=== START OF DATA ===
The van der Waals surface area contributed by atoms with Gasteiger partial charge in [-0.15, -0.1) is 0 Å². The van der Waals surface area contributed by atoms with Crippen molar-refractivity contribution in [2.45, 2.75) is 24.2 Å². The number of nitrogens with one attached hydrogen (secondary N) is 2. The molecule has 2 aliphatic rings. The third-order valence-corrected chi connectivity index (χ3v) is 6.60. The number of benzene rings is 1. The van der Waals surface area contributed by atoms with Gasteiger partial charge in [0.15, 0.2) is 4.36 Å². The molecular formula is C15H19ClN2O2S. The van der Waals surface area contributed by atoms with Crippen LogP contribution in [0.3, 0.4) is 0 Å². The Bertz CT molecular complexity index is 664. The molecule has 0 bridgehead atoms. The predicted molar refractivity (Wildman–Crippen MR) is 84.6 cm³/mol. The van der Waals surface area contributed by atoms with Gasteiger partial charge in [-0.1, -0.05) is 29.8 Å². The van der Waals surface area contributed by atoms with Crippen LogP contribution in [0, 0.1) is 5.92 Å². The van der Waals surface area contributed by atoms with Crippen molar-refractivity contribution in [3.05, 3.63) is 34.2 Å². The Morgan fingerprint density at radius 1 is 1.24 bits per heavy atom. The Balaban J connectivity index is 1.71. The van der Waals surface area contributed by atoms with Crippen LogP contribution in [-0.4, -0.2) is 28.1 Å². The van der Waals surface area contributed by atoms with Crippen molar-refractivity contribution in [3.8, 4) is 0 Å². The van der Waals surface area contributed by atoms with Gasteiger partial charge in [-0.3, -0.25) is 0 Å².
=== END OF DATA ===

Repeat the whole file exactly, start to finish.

The van der Waals surface area contributed by atoms with Gasteiger partial charge in [-0.15, -0.1) is 0 Å². The van der Waals surface area contributed by atoms with Crippen molar-refractivity contribution in [2.45, 2.75) is 24.2 Å². The number of nitrogens with one attached hydrogen (secondary N) is 2. The molecule has 2 aliphatic rings. The third-order valence-corrected chi connectivity index (χ3v) is 6.60. The number of benzene rings is 1. The van der Waals surface area contributed by atoms with Gasteiger partial charge in [0.15, 0.2) is 4.36 Å². The molecular formula is C15H19ClN2O2S. The van der Waals surface area contributed by atoms with Crippen LogP contribution in [0.3, 0.4) is 0 Å². The Bertz CT molecular complexity index is 664. The molecule has 0 bridgehead atoms. The predicted molar refractivity (Wildman–Crippen MR) is 84.6 cm³/mol. The van der Waals surface area contributed by atoms with Gasteiger partial charge in [-0.1, -0.05) is 29.8 Å². The van der Waals surface area contributed by atoms with Crippen LogP contribution in [0, 0.1) is 5.92 Å². The van der Waals surface area contributed by atoms with Crippen molar-refractivity contribution in [3.05, 3.63) is 34.2 Å². The Morgan fingerprint density at radius 1 is 1.24 bits per heavy atom. The Balaban J connectivity index is 1.71. The van der Waals surface area contributed by atoms with Crippen LogP contribution in [-0.4, -0.2) is 28.1 Å². The van der Waals surface area contributed by atoms with Crippen molar-refractivity contribution in [3.8, 4) is 0 Å². The van der Waals surface area contributed by atoms with Gasteiger partial charge in [-0.3, -0.25) is 0 Å².